The notion of North Koreans as brainwashed and unable to think critically about their heritage and what it means to be North Korean, is pervasive. More so, it is untrue, argues Christopher Green: ‘North Koreans, like any other people are diverse in their opinions and self-understandings.’ PhD defense on 26 February.
For his PhD research, Christopher Green conducted a survey of 352 North Korean defectors living in South Korea, approximately 1.5% of the defector community in South Korea at the time, and did follow-up interviews with almost 100 of the participants.
What does it mean to be North Korean?
Green: ‘This research attempts to interrogate the self-understanding of North Korean defectors living in the South. What aspects of their past life in North Korea do they find pride in? What can this tell us about diasporic identities?’ Green’s research shows that arts, sports, literature, science, and technology are sources of pride for North Koreans defectors, whereas efectors are the least proud of state-imposed ideology and the North Korean economy.
However, attitudes towards North Korea are mainly determined by age and where the defector lived in North Korea. Those who feel most culturally connected to the Kim family are likely to be middle-aged or older generations who experienced the Kim Il Sung era – the founder of North Korea – and either grew up in, or lived in the capital Pyongyang for a considerable amount of time. Pyongyang residents generally experience a higher quality of life than those who live outside of the capital.
Post-war pride or growing up in famine
‘The older generation has vivid memories of the Korean War. For North Korea, the post-war period from the 1950s until the 1970s was a time of progress. Or at least, a time when tomorrow would usually be better than today. If you grow up in a period when your country is rising from the ashes of a war, a war the government tells you have won, you are likely to be proud on your country. These feelings of pride stick with you.’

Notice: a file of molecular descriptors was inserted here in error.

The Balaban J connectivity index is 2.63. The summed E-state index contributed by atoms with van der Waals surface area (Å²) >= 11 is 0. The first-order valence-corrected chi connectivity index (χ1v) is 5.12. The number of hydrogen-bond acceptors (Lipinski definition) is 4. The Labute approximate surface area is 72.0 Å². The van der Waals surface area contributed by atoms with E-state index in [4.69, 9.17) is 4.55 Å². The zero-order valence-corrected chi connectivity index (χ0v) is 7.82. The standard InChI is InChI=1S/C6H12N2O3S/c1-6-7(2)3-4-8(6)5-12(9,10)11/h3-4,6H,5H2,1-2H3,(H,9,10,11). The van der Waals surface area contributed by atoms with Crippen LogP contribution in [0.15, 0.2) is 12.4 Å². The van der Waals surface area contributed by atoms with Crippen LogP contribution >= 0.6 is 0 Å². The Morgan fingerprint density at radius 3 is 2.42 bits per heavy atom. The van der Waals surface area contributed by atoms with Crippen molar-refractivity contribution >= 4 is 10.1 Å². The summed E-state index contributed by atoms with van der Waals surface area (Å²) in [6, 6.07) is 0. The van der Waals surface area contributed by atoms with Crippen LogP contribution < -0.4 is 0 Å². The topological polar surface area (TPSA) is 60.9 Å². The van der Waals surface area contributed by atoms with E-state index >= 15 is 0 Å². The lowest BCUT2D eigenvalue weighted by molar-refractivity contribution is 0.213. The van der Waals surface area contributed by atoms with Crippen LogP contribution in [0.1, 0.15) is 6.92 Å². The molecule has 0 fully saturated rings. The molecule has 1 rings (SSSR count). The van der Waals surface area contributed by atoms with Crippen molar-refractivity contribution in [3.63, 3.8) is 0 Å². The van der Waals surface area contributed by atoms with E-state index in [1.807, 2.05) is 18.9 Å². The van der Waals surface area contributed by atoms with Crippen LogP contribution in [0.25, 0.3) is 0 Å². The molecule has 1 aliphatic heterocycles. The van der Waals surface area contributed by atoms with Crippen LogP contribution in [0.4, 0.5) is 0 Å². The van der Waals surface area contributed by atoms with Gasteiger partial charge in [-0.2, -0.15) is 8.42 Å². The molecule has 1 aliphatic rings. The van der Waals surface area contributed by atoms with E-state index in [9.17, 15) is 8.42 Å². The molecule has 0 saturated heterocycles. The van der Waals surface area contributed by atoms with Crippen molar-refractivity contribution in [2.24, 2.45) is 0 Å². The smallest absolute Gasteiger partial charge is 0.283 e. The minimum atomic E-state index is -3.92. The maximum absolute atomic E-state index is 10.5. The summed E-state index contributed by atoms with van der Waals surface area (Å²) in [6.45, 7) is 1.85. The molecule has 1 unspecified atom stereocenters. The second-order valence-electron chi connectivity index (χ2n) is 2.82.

‘On the other hand, if you’re a millennial and grew up outside of the capital Pyongyang, you are quite likely to feel resentful towards your country of birth. Unlike the older generations, young North Korea defectors did not experience an era of growth and even experienced the famine of the 1990s, a period of mass starvation and economic crisis.’
Ethnocentric view of identity considerably overstated
‘The response of the North Korean defectors also reveals that one of the dominant English-language narratives about North Korea, that of ordinary North Koreans having an extremely ethnocentric view of identity compared to people from comparable countries, is considerably overstated. There exists among North Korean defectors an ethnocentric notion of what it means to be North Korean, but it is not necessarily greater than is present in South Korea or elsewhere.’
Green notes, ‘This assumption of extreme ethnocentricity is a result of our having limited access to the people of North Korea, and relying almost exclusively on the top-down narratives propagated by the state. It ought to go without saying that these narratives are wholly unreliable.’
North Korean defectors, a community hard to access
North Korea receives a fair amount of scholarly attention, but the question of how North Koreans understand themselves, is one that has been largely left underexposed. And although there have been South Korean and US government-led studies on the North Korean defector community, an individual study into identity of North Korean defectors of this scale is rare. All the more so as one does not easily find access to the North Korean defector community. ‘For security reasons, the South Korean government’s registries are not publicly available. The only way to access a large number of North Korean defectors, is through your own network. This research is a result of a decade of living in South Korea and working with organizations such as Daily NK, an online news outlet that deals with information from inside North Korea.’
‘At the end of the day, what this research has taught me is to be even more careful than I already was with attempting to translate the various views and experiences of a whole community in a single voice. Like us, North Korean self-understandings are complex and infinitely varied.’